NJTV is available on all New Jersey cable providers. In addition, WNJN is available on several cable providers on the New York side of the New York City area, as well as the New York DirecTV feed. WNJB is available on Time Warner Cable's systems in Staten Island, as well as the New York Dish Network feed. WNJS is available on most cable providers in the Philadelphia area, as well as the Philadelphia DirecTV and Dish Network feeds.

Cable and satellite availability

All translators directly repeat WNJN's signal.

Areas in the northwestern part of New Jersey are served by the following low-powered translators:


  • 1 WNJN used the callsign WNJM (the M standing for Montclair) from its 1973 sign-on to 1994.
WNJN transmitter, at Montclair State University.
The NJTV television stations are:

NJTV's four full-power stations reach a potential audience of almost 28 million people in parts of five states – all of New Jersey, plus parts of Pennsylvania, New York, Connecticut and Delaware. While this gives NJTV one of the largest potential audiences in the country, it also must compete directly with three of the most-watched PBS member stations in the country. It not only shares its coverage area with sister stations WNET and WLIW, but also with Philadelphia's main PBS outlet, WHYY-TV (channel 12). Additionally, WLVT-TV (channel 39) in Allentown, Pennsylvania overlaps some of NJTV's broadcast area.


29-year New Jersey Network veteran Michael Aron, the system's news director at its closure and a former member of the Foundation's board, revived his former NJN programs Reporters Roundtable and On the Record on NJTV, and also appears on NJTV News as its chief political correspondent.[10][11]

On July 26, 2011, NJTV announced a partnership with the Foundation for New Jersey Public Broadcasting (formerly the NJN Foundation) to jointly fund and create additional public affairs programming. NJTV and the Foundation merged in September 2012.[9]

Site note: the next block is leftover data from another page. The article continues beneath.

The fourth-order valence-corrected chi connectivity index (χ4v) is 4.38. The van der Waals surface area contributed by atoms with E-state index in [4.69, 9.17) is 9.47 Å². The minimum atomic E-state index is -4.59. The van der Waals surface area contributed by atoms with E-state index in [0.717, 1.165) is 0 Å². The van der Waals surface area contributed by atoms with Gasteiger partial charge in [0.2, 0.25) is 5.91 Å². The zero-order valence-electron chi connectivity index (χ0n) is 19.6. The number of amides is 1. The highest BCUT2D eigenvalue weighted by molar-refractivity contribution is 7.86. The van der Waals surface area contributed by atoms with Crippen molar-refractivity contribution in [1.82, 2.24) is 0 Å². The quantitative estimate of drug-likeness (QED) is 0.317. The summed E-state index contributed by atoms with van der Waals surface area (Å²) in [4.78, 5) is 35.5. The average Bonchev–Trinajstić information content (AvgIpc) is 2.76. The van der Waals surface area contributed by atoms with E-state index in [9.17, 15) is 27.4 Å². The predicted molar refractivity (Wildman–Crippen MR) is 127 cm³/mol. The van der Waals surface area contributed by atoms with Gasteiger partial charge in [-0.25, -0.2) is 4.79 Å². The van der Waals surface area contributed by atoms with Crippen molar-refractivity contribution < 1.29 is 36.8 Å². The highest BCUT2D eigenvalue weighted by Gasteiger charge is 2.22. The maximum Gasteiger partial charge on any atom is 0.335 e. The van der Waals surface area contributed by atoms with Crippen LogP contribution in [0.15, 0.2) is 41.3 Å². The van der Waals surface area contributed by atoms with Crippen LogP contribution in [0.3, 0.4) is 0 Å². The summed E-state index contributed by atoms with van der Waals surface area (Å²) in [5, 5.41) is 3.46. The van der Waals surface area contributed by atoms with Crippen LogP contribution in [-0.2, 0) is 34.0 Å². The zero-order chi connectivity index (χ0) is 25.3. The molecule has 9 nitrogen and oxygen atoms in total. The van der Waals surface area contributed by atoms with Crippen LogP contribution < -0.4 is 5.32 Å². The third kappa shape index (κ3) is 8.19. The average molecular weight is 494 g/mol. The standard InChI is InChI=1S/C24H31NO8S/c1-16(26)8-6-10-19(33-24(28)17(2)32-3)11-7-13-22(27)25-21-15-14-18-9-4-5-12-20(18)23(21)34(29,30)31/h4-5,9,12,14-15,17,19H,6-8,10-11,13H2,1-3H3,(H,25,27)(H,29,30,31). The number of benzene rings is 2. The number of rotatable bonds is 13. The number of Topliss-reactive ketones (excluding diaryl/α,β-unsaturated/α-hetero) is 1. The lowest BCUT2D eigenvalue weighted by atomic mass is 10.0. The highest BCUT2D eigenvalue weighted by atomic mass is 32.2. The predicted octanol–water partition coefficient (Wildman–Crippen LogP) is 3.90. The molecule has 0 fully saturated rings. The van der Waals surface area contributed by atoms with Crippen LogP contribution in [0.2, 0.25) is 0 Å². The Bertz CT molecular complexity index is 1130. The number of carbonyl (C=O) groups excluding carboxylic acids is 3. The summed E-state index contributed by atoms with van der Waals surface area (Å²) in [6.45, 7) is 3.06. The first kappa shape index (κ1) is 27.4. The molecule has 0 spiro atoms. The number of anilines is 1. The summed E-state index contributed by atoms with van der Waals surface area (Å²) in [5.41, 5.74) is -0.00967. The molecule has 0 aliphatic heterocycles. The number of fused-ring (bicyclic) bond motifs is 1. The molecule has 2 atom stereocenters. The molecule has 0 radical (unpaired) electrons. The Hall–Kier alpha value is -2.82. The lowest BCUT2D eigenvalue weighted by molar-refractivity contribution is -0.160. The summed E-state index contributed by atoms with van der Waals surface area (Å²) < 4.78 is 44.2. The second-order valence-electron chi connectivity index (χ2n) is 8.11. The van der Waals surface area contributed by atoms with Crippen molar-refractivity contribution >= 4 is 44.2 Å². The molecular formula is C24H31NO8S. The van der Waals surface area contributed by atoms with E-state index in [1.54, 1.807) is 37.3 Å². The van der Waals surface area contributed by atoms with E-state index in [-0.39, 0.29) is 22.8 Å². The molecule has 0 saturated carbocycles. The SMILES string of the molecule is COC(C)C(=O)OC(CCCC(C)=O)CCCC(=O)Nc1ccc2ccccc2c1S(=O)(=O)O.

NJTV produces NJTV News, which airs weeknights in the timeslots previously occupied by NJN News. Veteran journalist Mike Schneider is the program's managing editor and anchor.[7] NJTV News is produced at Montclair State University's DuMont Television Center in Montclair.[8]

Caucus Educational Corporation, a nonprofit producer of New Jersey-focused public affairs programs, is under contract with Public Media NJ to provide original programming for NJTV. Caucus productions, Caucus: New Jersey, New Jersey Capitol Report and One-on-One with Steve Adubato were inherited by NJTV from NJN.

Under the terms of the deal, Public Media NJ would operate the stations for a five-year period, with two additional five-year renewable options. The New Jersey Public Broadcasting Authority would retain the licenses, while Public Media NJ would receive funding from the Corporation for Public Broadcasting and all revenues related to the former NJN technical operations. The measure was defeated by the state Assembly on June 23.[5] The state Senate, however, passed the resolution on June 27, allowing Public Media NJ to take over NJN's television operations as scheduled on July 1, 2011.[6] All members of NJN automatically became members of NJTV.

, for all intents and purposes it is a New York City station. Newark This is somewhat ironic, since NJN was created in part due to concerns WNET wasn't adequately serving the New Jersey side of its coverage area. Although WNET is licensed to [4][3]